The video was released on the 14th Jun 2019 and is just an 8 bar loop. Julien has been very prolific with this style of video covering a lot of different artists and genres. Here he identifies the following key features of a Michael Bibi track;

Kick – beefy, low mid range heavy kick, powerful, saturated (skippy kick pattern noted)
Bass – FM sine wave bass playing notes E and A, warm and round (he subtly widens highs with chorus).
Tambourine/Hi-Hat – 2 different patterns. 16 hats and the tambourine on different pattern
Clap – punchy and fat, sits on top of the mix
Open Hat – Sharp tight hat (shuffles at the end of 2nd bar)

Overall Julien places a lot of focus on saturation. He also notes there should be too much stereo width as club system playback is often mono.

There is not a lot to go on here for anyone to make a full track, but it’s a start. I looked at what Michael was releasing 4 years ago to try and establish what the inspiration was;

Skream & Michael Bibi – Otto’s Chant (Original Mix)
Michael Bibi – Frequency (Original Mix)
Michael Bibi – Got The Fire (Original Mix)

I decided to use Got The Fire as the reference for my own track and to use Juliens advice in my production decisions. This is what I came up with.

There isn’t a great deal of complexity to this tune so it worked quite well for this particular example. Starting with the kick, I chose one very similar to Juliens

My Kick
Juliens Kick

I also used exactly the same hi-hat as Julien for the accent hat pattern. For the other drum and percussion samples I chose similar sounds from various free sample packs. I decided against a tambourine and went for a shaker instead.

There is one issue I have with the advice given by Julien here, and that’s the bass. To my ears it has too much mid range and not enough thump in the lows and it doesn’t sit nicely with the kick. It’s a short tutorial, and just an 8 bar loop, but I think it’s worth noting that there are no velocity changes and no groove applied to the drums. Essentially, it’s very basic. If I was relativelty new to music production I think I’d struggle to make a full length track from this.

This is my finished arrangement. It is very simple – kick, bass, clap, open hat, skippy hat, seed shaker, snare roll, a short fill, some background ambience, the motif from Got The Fire, a handful of FX, a hi-pitched string sound and the all important vocal chop, which I sampled from Common – The Corner ft. The Last Poets.

Next up, djbods – How To Make Tech House Like Michael Bibi & Pawsa: Part 1

Finishing Tracks Is Its Own Practice

Late last night I was catching up on my youtube subscriptions and this vid appeared on my feed from Bthelick. Now, I make a lot of music and I also publish a lot of it on Soundcloud, but I also sit on a lot and probably 1 in every 5 tracks I start, I don’t finish.

When I first started to get into music production, I spent a lot of time watching videos which claimed to help improve my music production. They can be useful to a certain extent (and I still and will continue to watch them) but in real life, to get better, I believe t’s simply a case of putting in the hours making music – the Malcolm Gladwell ten thousand hours assertion.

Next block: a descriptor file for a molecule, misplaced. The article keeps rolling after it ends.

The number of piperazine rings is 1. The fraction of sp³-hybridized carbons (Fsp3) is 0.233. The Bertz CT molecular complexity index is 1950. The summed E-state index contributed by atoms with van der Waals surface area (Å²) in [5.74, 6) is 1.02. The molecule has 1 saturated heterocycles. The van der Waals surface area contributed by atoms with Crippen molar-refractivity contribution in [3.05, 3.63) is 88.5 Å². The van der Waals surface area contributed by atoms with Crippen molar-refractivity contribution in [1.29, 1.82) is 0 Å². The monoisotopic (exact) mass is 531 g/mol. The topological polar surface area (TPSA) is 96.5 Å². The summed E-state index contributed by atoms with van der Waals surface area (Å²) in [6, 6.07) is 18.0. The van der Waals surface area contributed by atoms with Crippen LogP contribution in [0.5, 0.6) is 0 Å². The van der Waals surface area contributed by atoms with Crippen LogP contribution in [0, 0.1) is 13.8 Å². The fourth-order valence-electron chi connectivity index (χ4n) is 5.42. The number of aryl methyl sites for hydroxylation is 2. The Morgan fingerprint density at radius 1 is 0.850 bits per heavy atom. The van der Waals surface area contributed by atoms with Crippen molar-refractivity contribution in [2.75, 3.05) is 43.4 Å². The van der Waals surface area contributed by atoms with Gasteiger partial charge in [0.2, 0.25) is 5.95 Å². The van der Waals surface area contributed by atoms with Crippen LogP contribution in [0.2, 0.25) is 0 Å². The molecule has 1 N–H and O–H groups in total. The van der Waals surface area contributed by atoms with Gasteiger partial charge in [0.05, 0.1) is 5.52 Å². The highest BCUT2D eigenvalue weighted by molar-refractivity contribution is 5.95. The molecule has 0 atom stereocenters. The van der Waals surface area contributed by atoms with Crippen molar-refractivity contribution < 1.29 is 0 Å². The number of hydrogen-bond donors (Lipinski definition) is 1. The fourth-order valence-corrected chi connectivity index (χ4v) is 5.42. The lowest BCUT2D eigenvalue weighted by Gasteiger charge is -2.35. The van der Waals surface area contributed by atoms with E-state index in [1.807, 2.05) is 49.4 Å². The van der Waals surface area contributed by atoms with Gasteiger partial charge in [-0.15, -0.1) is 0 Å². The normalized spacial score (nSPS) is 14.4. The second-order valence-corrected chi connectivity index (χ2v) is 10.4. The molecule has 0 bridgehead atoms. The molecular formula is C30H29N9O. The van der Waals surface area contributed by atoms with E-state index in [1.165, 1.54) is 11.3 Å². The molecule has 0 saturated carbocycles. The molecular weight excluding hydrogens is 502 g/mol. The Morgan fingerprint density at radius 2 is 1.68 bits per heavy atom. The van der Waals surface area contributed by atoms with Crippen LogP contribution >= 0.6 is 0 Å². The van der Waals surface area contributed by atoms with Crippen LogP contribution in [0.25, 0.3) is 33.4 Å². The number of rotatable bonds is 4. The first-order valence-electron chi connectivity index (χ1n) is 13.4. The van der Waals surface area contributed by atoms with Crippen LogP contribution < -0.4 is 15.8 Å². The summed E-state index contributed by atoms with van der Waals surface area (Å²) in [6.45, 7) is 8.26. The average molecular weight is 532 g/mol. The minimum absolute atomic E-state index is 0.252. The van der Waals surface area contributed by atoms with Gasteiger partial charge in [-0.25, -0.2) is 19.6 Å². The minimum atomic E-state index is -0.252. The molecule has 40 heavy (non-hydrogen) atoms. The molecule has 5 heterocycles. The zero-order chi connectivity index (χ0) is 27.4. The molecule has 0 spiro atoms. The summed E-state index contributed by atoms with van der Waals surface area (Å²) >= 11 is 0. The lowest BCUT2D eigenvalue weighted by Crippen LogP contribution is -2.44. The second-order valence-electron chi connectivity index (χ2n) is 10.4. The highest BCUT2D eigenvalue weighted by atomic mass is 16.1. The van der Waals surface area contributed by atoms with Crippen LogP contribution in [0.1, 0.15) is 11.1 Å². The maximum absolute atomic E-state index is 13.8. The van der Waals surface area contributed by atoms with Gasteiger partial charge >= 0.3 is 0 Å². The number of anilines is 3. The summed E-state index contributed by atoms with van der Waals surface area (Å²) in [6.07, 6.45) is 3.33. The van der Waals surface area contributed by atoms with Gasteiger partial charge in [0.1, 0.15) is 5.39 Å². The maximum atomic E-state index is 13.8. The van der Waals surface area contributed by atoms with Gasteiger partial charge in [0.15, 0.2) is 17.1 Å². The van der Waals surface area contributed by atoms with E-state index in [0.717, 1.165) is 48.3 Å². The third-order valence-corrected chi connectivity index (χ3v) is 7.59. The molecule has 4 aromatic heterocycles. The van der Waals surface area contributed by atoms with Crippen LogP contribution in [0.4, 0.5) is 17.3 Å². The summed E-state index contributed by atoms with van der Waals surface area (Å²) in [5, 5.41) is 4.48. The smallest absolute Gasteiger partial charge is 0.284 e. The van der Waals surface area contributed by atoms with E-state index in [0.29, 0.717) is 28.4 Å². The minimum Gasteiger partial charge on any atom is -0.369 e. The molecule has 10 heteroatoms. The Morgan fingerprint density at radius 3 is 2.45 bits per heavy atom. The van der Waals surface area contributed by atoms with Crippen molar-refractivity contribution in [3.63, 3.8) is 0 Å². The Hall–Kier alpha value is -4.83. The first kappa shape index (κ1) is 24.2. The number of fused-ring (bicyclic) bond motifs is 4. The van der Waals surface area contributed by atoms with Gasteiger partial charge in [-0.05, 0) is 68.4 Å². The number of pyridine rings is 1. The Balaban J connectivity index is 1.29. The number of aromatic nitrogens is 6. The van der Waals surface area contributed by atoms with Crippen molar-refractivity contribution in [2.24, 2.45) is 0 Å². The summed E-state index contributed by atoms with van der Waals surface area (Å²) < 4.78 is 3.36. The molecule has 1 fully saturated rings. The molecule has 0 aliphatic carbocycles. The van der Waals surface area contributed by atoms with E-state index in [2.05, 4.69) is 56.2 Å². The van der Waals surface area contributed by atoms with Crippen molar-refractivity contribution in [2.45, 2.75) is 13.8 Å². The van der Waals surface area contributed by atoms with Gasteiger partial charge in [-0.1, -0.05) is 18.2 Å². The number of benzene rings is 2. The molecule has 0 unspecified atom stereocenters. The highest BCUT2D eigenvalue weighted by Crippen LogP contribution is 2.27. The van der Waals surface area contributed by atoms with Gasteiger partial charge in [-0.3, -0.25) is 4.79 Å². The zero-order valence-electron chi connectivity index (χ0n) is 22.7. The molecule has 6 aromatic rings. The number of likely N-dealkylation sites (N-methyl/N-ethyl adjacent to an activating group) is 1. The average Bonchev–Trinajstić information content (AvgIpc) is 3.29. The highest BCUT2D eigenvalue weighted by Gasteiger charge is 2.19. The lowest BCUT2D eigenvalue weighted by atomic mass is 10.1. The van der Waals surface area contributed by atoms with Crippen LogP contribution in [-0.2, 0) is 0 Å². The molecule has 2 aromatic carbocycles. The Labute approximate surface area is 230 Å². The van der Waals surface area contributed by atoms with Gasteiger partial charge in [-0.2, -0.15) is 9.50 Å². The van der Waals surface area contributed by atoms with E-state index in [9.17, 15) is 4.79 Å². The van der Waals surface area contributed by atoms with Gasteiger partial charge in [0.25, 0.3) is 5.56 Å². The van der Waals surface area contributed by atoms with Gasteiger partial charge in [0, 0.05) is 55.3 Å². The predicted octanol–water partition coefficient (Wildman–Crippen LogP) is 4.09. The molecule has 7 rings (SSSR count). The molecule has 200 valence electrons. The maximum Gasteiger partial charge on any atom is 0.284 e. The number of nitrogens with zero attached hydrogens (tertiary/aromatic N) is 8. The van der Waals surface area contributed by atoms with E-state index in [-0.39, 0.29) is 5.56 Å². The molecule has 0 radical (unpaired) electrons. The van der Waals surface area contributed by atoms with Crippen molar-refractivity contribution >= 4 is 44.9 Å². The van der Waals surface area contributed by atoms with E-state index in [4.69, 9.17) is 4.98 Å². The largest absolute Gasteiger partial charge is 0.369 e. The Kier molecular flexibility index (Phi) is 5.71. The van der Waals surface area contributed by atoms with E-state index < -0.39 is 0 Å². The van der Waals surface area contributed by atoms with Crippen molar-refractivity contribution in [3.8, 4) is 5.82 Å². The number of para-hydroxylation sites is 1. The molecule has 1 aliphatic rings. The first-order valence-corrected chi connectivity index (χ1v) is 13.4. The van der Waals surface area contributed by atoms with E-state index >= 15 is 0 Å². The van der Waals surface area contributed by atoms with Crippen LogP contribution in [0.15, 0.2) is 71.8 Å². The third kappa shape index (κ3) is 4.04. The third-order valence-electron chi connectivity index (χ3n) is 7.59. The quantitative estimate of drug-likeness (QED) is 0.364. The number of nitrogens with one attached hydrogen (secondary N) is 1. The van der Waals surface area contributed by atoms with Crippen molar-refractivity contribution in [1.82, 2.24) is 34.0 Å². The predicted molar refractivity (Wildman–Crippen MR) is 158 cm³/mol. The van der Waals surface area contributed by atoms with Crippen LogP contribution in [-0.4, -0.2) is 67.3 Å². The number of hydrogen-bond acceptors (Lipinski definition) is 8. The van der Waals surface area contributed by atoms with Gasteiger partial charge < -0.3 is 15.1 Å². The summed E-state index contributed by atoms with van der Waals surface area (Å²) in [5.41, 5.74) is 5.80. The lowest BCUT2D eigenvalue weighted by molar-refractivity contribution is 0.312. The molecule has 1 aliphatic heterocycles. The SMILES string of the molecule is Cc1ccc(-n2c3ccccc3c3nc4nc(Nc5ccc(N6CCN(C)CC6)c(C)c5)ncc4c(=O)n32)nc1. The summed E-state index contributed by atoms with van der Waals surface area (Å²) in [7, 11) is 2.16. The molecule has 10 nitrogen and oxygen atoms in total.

I’m roughly now 3 years in and have 264 tracks released on SoundCloud. I’ve had the odd success like 40 Degree Heatwave with over 4000 listens on youtube and more recently Let Me Hear You Say… on Soundcloud with over 1000 plays. These little blips are nice when they happen, and there really seems to be no indicator when they will. I’ve put out what I think are some great tracks only for them to be played a handful of times and then to disappear into the depths of my profile feed.

So, I scrolled back through my private tracks and found this. I made it around 3 or 4 months ago. I’m not sure why I didn’t release it at the time – I’m was probably unhappy with something minor so never considered it to be finished. It’s finished now as it’s public! Maybe this is ‘the one’ that makes me a superstar producer 😂

Get Loose – House

I sat on this for a few days because I wan’t so sure about it – something just seemed off so it was ready for the music graveyard. Gave it another listen this morning, and decided it’s just about good enough to keep, so here it is. The vocal sample chop comes from Raze – Bass Power, but as that’s been sampled to death already, I chopped up a small portion and rearranged to make some phrases that kind of sound like words, but aren’t.

Let Me Hear You Say… – Tech House

One more made using the East End Dubs sample pack plus an old vocal sample from the Zero-G disk 1 pack. Minimal tech house sounds, if that’s your cup of tea, then you might like this. Made myself some custom label artwork too rather than just using a blank whitelabel – looks nice and professional now heh!

Crazy – Tech House (East End Dubs)

I picked up the East End Dubs sample pack from Sample Market and made this. It’s basically my version of the first track off of Tools Vol. 1 using mostly samples from their pack. It’s alright, it sounded comparable to the download I was referencing, but then compared to the version on Soundcloud, it’s a long way off – so plenty to work on for me.